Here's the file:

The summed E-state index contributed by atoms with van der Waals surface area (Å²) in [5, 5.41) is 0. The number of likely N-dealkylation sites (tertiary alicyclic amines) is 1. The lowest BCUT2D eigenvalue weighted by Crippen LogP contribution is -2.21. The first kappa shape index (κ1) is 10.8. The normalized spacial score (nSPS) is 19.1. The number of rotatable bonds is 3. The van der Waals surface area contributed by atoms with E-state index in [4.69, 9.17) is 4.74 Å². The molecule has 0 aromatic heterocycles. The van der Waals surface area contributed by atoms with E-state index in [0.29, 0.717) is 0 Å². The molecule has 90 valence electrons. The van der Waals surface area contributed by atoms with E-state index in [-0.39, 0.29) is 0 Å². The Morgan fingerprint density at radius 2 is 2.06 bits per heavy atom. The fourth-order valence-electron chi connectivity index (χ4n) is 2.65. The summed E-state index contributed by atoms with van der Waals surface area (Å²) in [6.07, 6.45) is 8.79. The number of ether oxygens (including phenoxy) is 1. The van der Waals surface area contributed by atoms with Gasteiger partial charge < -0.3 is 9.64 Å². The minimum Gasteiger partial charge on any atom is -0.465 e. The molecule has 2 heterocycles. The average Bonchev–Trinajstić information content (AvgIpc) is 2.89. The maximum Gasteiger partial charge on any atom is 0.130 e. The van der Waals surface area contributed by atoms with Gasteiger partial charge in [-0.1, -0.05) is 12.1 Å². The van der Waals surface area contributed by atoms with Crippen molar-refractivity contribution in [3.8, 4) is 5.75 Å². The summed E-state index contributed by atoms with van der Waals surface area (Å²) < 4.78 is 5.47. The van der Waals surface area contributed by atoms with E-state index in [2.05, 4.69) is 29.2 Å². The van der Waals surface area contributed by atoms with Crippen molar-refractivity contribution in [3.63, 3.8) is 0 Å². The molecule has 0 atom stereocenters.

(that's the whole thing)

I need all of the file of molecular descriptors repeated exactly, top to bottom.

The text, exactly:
The summed E-state index contributed by atoms with van der Waals surface area (Å²) in [5, 5.41) is 0. The number of likely N-dealkylation sites (tertiary alicyclic amines) is 1. The lowest BCUT2D eigenvalue weighted by Crippen LogP contribution is -2.21. The first kappa shape index (κ1) is 10.8. The normalized spacial score (nSPS) is 19.1. The number of rotatable bonds is 3. The van der Waals surface area contributed by atoms with E-state index in [4.69, 9.17) is 4.74 Å². The molecule has 0 aromatic heterocycles. The van der Waals surface area contributed by atoms with E-state index in [0.29, 0.717) is 0 Å². The molecule has 90 valence electrons. The van der Waals surface area contributed by atoms with E-state index in [-0.39, 0.29) is 0 Å². The Morgan fingerprint density at radius 2 is 2.06 bits per heavy atom. The fourth-order valence-electron chi connectivity index (χ4n) is 2.65. The summed E-state index contributed by atoms with van der Waals surface area (Å²) in [6.07, 6.45) is 8.79. The number of ether oxygens (including phenoxy) is 1. The van der Waals surface area contributed by atoms with Gasteiger partial charge < -0.3 is 9.64 Å². The minimum Gasteiger partial charge on any atom is -0.465 e. The molecule has 2 heterocycles. The average Bonchev–Trinajstić information content (AvgIpc) is 2.89. The maximum Gasteiger partial charge on any atom is 0.130 e. The van der Waals surface area contributed by atoms with Gasteiger partial charge in [-0.1, -0.05) is 12.1 Å². The van der Waals surface area contributed by atoms with Crippen molar-refractivity contribution in [3.8, 4) is 5.75 Å². The summed E-state index contributed by atoms with van der Waals surface area (Å²) < 4.78 is 5.47. The van der Waals surface area contributed by atoms with E-state index in [2.05, 4.69) is 29.2 Å². The van der Waals surface area contributed by atoms with Crippen molar-refractivity contribution in [3.63, 3.8) is 0 Å². The molecule has 0 atom stereocenters.